New Works of Eric Kelly III

July 26, 2020

•Eric Kelly has graciously merged his public and personal worlds in his memoir, Human Landscapes.” Eric has successfully blended portrait imagery with semi-abstract backgrounds seamlessly and beautifully very much akin to the spirit of how he shows up in the world.

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•In his day to day interactions, he also balances the composition of artist and social entrepreneur very much the same way that he positions faces, imagery, color, and flow in harmony. He executes consistency and always a freshness that is stark, new, and undeniably signature Eric Kelly.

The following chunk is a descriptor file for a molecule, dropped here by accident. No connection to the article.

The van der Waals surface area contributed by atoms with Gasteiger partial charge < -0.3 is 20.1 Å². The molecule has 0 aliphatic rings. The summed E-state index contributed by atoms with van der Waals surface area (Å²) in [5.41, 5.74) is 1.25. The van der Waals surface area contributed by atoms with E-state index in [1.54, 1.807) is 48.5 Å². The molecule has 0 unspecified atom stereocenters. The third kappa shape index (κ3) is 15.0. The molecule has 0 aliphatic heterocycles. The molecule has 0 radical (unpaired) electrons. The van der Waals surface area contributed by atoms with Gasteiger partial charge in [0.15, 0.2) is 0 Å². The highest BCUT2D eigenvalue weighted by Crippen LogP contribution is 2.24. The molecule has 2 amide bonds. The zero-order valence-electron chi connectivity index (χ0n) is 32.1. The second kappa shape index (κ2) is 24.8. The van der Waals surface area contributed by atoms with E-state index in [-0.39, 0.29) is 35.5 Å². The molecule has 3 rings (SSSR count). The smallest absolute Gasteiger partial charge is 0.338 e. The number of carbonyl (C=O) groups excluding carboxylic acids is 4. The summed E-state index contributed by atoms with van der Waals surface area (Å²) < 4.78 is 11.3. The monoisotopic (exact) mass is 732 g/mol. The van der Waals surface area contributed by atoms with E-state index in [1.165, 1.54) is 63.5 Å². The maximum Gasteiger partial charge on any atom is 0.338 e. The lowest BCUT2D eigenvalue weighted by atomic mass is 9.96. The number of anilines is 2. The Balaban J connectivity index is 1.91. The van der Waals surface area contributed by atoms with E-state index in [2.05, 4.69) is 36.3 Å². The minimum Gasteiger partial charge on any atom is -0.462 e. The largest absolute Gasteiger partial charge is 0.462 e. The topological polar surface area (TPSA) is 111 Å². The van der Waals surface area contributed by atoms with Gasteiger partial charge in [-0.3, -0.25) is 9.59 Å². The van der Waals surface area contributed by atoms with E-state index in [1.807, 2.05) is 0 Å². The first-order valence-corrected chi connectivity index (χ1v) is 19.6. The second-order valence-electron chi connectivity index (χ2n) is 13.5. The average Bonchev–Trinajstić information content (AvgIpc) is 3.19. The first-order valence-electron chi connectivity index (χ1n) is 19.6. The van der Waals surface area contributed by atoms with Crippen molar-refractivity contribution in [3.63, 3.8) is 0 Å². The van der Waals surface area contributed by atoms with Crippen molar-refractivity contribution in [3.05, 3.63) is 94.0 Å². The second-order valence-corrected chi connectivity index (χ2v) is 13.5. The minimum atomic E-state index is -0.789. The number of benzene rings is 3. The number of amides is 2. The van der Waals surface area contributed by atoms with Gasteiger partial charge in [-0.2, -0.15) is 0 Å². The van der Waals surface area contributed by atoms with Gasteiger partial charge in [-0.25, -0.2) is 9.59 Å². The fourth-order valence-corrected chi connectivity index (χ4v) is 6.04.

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•There is an African proverb, “where you stand in your youth will determine where you sit as an elder.” Growing up under the tutelage of strong, independent, change-making elders embroidered the similarity of this proverbial on his young psyche.

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•Not only did Eric Kelly as a youngster understand what was required of him as a responsible young Black man growing up in a harsh and bitter unequitable society but he understood his elder’s teachings of where he needed to be and how he must stand up in his power. I met Eric Kelley in another dimension of his creative artistry and development where he was executing that commitment to the integrity that was imbedded in him by his grandparents.

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•Eric saw the need to work with financially disadvantaged youth at a time when his sales and marketing profession was elevated and soaring. He understood the need to make a difference and pay it forward by sharing and counseling youth that resonated with growing up in the same neighborhood.